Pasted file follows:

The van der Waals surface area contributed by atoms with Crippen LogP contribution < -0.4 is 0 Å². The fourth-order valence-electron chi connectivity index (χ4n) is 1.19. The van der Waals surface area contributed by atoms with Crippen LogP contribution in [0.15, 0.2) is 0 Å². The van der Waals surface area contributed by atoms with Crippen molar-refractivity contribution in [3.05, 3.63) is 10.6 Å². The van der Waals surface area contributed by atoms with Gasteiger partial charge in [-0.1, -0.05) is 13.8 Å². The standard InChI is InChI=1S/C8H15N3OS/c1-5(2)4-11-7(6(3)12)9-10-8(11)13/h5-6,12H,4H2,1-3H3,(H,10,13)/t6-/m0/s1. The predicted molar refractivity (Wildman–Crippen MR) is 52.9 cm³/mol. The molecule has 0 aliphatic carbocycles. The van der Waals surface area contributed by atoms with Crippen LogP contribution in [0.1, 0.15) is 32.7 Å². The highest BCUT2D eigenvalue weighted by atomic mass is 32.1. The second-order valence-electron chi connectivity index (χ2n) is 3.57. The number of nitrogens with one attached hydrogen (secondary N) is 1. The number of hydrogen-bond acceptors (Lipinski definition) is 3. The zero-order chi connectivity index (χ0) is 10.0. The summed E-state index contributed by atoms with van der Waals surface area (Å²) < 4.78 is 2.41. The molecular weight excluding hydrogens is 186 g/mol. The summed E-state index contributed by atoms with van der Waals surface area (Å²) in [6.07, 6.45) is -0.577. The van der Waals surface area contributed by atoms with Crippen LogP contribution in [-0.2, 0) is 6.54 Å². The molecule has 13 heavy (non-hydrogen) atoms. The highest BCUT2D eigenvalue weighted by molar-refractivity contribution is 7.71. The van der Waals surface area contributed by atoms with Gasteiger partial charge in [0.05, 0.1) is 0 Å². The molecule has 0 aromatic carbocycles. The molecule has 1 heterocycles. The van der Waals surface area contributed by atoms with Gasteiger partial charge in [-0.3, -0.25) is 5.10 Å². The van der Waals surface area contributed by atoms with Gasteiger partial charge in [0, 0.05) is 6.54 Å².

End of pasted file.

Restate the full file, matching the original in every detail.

The van der Waals surface area contributed by atoms with Crippen LogP contribution < -0.4 is 0 Å². The fourth-order valence-electron chi connectivity index (χ4n) is 1.19. The van der Waals surface area contributed by atoms with Crippen LogP contribution in [0.15, 0.2) is 0 Å². The van der Waals surface area contributed by atoms with Crippen molar-refractivity contribution in [3.05, 3.63) is 10.6 Å². The van der Waals surface area contributed by atoms with Gasteiger partial charge in [-0.1, -0.05) is 13.8 Å². The standard InChI is InChI=1S/C8H15N3OS/c1-5(2)4-11-7(6(3)12)9-10-8(11)13/h5-6,12H,4H2,1-3H3,(H,10,13)/t6-/m0/s1. The predicted molar refractivity (Wildman–Crippen MR) is 52.9 cm³/mol. The molecule has 0 aliphatic carbocycles. The van der Waals surface area contributed by atoms with Crippen LogP contribution in [0.1, 0.15) is 32.7 Å². The highest BCUT2D eigenvalue weighted by atomic mass is 32.1. The second-order valence-electron chi connectivity index (χ2n) is 3.57. The number of nitrogens with one attached hydrogen (secondary N) is 1. The number of hydrogen-bond acceptors (Lipinski definition) is 3. The zero-order chi connectivity index (χ0) is 10.0. The summed E-state index contributed by atoms with van der Waals surface area (Å²) < 4.78 is 2.41. The molecular weight excluding hydrogens is 186 g/mol. The summed E-state index contributed by atoms with van der Waals surface area (Å²) in [6.07, 6.45) is -0.577. The van der Waals surface area contributed by atoms with Crippen LogP contribution in [-0.2, 0) is 6.54 Å². The molecule has 13 heavy (non-hydrogen) atoms. The highest BCUT2D eigenvalue weighted by molar-refractivity contribution is 7.71. The van der Waals surface area contributed by atoms with Gasteiger partial charge in [0.05, 0.1) is 0 Å². The molecule has 0 aromatic carbocycles. The molecule has 1 heterocycles. The van der Waals surface area contributed by atoms with Gasteiger partial charge in [-0.3, -0.25) is 5.10 Å². The van der Waals surface area contributed by atoms with Gasteiger partial charge in [0, 0.05) is 6.54 Å².